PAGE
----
The Skills Every Musician Should Perfect

Musicians know how difficult the profession can be at times. The life of music brings with it stress, hate, and pressure. However, these four skills can be crucial to helping you manage your hectic life. They are applicable primarily to musicians, but really to anyone who needs a little help.

Here are some vital life skills every musician should perfect.

1. Learn time management.

Being a musician can be exhausting, from constant practice to driving around the nation doing gigs to dealing with band members. It might seem like you never have any free time, but with some smart time management skills, those 24 hours might stretch a little longer. Something that seems counterintuitive but is actually helpful is taking breaks!

Breaks, at first glance, seem to cut into practice time, but many studies show regular, short breaks can make people more productive and definitely more happy and content. Beyond this, make sure to get rest at night.

2. Try to be resilient.

The music industry is as chaotic as it is passionate, and at times it can be ruthless. Musicians can be dropped from gigs or tours, loose deals with establishments and merchandise, or spend weeks or months trying to perfect your craft to no avail.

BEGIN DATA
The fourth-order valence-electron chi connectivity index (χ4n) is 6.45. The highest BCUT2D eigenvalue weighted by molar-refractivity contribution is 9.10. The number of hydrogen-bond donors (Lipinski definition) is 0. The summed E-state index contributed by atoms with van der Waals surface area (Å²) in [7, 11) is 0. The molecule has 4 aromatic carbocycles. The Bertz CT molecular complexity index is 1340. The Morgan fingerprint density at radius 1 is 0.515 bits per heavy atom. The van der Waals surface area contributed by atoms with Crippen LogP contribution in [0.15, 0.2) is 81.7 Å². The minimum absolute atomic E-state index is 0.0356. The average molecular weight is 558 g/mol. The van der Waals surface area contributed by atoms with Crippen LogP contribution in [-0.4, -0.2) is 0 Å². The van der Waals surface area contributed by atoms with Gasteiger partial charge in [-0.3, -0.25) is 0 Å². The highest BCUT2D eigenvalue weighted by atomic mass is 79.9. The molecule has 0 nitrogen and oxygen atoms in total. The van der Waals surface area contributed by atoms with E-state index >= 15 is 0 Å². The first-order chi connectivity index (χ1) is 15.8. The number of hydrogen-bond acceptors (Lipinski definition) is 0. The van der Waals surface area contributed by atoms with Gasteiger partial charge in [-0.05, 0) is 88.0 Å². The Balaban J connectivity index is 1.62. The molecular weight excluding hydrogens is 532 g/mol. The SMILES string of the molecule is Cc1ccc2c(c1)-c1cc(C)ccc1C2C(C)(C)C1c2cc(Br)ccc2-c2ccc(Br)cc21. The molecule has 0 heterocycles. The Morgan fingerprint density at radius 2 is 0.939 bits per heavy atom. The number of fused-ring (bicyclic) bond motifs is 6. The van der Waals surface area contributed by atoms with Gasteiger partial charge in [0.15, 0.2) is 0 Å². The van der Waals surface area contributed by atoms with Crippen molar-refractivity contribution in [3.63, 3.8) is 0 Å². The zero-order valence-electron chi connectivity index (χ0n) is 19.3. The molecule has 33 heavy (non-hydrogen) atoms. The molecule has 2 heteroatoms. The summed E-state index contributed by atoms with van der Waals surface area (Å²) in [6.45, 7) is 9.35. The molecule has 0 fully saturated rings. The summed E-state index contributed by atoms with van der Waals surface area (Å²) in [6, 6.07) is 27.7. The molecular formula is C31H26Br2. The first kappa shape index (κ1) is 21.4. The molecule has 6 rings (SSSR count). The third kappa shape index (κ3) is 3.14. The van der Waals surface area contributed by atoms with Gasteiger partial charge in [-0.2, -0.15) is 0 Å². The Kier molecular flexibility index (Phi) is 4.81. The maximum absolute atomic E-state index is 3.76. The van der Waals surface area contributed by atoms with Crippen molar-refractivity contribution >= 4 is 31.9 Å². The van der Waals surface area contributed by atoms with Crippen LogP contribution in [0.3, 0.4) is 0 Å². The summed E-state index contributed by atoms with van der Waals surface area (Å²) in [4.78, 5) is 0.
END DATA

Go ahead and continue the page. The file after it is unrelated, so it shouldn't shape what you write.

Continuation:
Due to the this, musicians need to be resilient; they have to be able to take failures and bounce right back from them. It is difficult at first, but remember every loss has something to be learned from.

3. Every musician should be confident.

Naturally, a large part of stage performance is confidence, but musicians who are more private studio inclined, it might not be as natural. Confidence is vital in a market where you have to take a lot of risks and stand behind your decisions.

A big part of building confidence is to start setting realistic goals for yourself. When you pass them with flying colors, you’ll start to believe in yourself even more. At the end of the day, practice is the only way to build this skill.

4. Be prepared!

Preparation is incredibly important for any artist who regularly puts out work in the public eye. You should be able to stand behind your music, and your music should represent all your hard work.

Possible employers, studios, or fellow artists seeking collaborations only can view you through your work ethic, which is seen through your work and preparation. Don’t slack off!

A lot of these skills apply to anyone and are generally good ideas, but the taxing life of a musician needs them more than anyone. For musicians out there, remember these tips, and you’ll have a lot easier time with everything from practice to networking.

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Sean Harris is a writer in the midwest US who plans on majoring in computer science or physics at college. He enjoys listening to music, blogging, and reading.

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